Similarly, Lavengro in Spain writes:
For 30 years I have been travelling to unfree places, from East Germany to Burma, and writing about them in the belief that I was coming from one of the freest countries in the world. I wanted people in those places to enjoy more of what we had. In the last few years, I have woken up - late in the day, but better late than never - to the way in which individual liberty, privacy and human rights have been sliced away in Britain, like salami, under New Labour governments that profess to find in liberty the central theme of British history.
"Oh, these powers will almost never be used," they say every time. "Ordinary people have nothing to fear. It affects just 0.1%." But a hundred times 0.1% is 10%. The East Germans are now more free than we are, at least in terms of law and administrative practice in such areas as surveillance and data collection.
It makes you wonder hat has happened to Britain in the 34 years since General Franco died.
I was brought up in a country that was an example to the world. I was told that my country was a model of democracy and decency, a country that opened its doors to refugees from dictatorships. It was a country that was, simply, better than others because it was the country that invented democracy, freedom and civilisation. Everything good was British and everything British was good. And there were British people trying and – sometimes – succeeding in bringing British values to those unfortunate peoples who had not as yet experienced them.
And then, outside the colonies, there were foreigners. The French were bad enough but they did have good food if you liked that sort of thing; the Italians were dreadful but they did have good statues and paintings, and they sang awfully well, you had to give it to them, fair’s fair; and the Spaniards were picturesque, with their bulls and their donkeys and their ridiculously pompous politicians, but they could never be really civilised.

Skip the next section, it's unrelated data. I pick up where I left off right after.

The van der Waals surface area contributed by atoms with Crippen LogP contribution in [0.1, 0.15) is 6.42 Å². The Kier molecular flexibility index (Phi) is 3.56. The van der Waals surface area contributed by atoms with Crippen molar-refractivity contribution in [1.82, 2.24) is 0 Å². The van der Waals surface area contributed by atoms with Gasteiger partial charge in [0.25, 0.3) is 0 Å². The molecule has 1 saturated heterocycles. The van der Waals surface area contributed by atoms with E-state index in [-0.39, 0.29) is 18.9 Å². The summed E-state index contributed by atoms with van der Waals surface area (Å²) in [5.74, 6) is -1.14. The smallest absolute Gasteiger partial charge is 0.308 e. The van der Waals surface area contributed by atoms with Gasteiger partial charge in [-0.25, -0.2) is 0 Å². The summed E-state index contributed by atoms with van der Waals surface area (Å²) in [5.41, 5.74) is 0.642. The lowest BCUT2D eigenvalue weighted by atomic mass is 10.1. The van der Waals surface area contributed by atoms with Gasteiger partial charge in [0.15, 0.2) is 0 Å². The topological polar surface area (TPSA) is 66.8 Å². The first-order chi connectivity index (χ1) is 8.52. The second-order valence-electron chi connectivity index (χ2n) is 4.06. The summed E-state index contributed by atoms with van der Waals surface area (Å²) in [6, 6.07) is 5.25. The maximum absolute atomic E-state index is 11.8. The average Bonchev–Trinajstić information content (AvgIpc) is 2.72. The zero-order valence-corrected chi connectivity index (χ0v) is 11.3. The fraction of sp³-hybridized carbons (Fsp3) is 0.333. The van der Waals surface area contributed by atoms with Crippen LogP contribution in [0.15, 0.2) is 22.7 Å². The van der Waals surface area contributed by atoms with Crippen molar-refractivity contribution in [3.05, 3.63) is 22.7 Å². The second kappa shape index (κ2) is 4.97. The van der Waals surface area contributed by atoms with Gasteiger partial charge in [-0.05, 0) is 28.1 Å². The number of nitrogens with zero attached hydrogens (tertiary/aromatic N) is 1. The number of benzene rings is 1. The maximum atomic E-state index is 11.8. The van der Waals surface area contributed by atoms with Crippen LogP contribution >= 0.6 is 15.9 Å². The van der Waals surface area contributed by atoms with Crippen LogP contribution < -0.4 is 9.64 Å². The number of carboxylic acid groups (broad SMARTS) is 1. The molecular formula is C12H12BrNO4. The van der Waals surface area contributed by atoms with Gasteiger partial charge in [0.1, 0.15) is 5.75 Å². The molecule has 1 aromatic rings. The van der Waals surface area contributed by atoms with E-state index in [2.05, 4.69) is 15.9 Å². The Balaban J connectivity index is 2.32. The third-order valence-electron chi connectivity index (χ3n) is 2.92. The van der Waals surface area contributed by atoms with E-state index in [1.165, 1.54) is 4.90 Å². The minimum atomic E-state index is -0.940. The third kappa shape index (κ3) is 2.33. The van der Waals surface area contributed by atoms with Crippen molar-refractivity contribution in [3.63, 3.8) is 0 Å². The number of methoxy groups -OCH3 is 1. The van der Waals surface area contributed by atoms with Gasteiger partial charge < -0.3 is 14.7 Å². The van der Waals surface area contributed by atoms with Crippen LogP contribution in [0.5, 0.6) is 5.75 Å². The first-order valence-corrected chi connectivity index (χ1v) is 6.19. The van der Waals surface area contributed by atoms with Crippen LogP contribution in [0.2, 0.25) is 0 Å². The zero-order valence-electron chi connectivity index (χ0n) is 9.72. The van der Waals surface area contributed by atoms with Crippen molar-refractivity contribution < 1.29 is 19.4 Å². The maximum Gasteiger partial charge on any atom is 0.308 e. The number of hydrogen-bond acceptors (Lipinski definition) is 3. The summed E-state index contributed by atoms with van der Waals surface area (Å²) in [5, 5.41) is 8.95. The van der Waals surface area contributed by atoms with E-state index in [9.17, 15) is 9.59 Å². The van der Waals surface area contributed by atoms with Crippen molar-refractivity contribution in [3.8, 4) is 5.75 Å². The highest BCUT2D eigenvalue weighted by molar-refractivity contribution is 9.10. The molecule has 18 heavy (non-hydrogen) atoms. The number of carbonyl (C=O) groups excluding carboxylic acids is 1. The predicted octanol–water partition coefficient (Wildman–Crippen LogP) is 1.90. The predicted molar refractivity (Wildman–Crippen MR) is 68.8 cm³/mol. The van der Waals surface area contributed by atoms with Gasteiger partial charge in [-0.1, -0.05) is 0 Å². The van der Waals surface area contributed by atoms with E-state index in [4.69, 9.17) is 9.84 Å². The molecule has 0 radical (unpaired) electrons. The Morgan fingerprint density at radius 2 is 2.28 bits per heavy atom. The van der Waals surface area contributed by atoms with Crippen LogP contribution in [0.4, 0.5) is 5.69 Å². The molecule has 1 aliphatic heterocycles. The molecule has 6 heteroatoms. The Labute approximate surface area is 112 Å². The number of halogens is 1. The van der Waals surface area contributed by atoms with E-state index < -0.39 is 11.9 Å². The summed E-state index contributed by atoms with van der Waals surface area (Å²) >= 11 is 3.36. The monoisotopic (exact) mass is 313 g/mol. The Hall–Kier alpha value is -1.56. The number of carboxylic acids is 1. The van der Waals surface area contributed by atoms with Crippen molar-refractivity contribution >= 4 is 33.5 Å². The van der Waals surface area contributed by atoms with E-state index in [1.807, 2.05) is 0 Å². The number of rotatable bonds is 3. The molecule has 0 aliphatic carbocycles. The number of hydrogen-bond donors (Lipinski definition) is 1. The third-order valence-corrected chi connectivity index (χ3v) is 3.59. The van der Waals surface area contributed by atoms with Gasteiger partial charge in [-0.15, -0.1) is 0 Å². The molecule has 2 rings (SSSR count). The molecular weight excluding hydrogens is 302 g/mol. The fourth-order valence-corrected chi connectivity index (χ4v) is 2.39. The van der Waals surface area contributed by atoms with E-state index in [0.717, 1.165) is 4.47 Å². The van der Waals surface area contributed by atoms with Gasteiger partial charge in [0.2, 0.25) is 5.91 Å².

Well, the biter has been bit. I live in Spain. I have said many times over the years that I feel freer here in my person, my actions and my expression than if I were in the UK – and that’s without mentioning the trains.
Pajamas Media won't cheer us up: it is reviewing a book called The Rotten State of Britain.
And if you do mention trains... Baroness Ros Scott complained in the Lords about Network Rail disrupting services by poorly scheduled maintenance work. And later questions in the exchange reviewed that the company's managers are being paid bonuses despite this poor performance.
But then, as Pub Philosopher points out, senior corporate executives come up smelling of roses no matter how badly they perform.
Don't think you can take comfort in the "special relationship" between Britain and the USA: Amused Cynicism shows there is no such thing. And Sarah Palin has demonstrated the truth of this by snubbing the Tory Cornerstone Group (known in some quarters as the Millstone Group), says Theo's Blog.
Mind you, Charles Crawford suggests there is not much of a relationship between the US and Russia either.
Science won't save us, if the weak research taken apart by The Devil's Kitchen is anything to go by. The Daily (Maybe) has more interesting figures on prisoners' faith and the kind of offence thay have committed, but comes to no firm conclusion.
Things are certainly no better in Zimbabwe. This is Zimbabwe has tributes to Susan Tsvangirai and you can follow its Twitter feed too.